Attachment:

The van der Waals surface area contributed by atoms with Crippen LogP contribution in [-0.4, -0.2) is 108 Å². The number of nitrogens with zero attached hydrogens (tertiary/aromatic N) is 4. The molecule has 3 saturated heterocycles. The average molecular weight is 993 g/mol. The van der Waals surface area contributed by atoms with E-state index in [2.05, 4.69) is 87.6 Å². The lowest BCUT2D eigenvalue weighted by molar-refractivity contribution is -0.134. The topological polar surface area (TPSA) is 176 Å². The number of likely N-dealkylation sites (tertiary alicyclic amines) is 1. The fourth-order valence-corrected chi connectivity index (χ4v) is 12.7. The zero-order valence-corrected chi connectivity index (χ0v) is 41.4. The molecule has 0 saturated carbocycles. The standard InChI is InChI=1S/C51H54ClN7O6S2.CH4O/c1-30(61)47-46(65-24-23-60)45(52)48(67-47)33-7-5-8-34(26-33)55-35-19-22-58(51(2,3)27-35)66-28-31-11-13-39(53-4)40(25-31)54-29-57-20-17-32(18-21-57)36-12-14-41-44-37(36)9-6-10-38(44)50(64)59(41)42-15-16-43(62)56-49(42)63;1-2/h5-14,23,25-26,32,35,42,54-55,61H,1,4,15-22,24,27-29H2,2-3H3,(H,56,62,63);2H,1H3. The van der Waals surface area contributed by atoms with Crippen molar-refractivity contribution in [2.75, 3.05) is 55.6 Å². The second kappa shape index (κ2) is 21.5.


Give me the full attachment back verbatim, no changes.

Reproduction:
The van der Waals surface area contributed by atoms with Crippen LogP contribution in [-0.4, -0.2) is 108 Å². The number of nitrogens with zero attached hydrogens (tertiary/aromatic N) is 4. The molecule has 3 saturated heterocycles. The average molecular weight is 993 g/mol. The van der Waals surface area contributed by atoms with E-state index in [2.05, 4.69) is 87.6 Å². The lowest BCUT2D eigenvalue weighted by molar-refractivity contribution is -0.134. The topological polar surface area (TPSA) is 176 Å². The number of likely N-dealkylation sites (tertiary alicyclic amines) is 1. The fourth-order valence-corrected chi connectivity index (χ4v) is 12.7. The zero-order valence-corrected chi connectivity index (χ0v) is 41.4. The molecule has 0 saturated carbocycles. The standard InChI is InChI=1S/C51H54ClN7O6S2.CH4O/c1-30(61)47-46(65-24-23-60)45(52)48(67-47)33-7-5-8-34(26-33)55-35-19-22-58(51(2,3)27-35)66-28-31-11-13-39(53-4)40(25-31)54-29-57-20-17-32(18-21-57)36-12-14-41-44-37(36)9-6-10-38(44)50(64)59(41)42-15-16-43(62)56-49(42)63;1-2/h5-14,23,25-26,32,35,42,54-55,61H,1,4,15-22,24,27-29H2,2-3H3,(H,56,62,63);2H,1H3. The van der Waals surface area contributed by atoms with Crippen molar-refractivity contribution in [2.75, 3.05) is 55.6 Å². The second kappa shape index (κ2) is 21.5.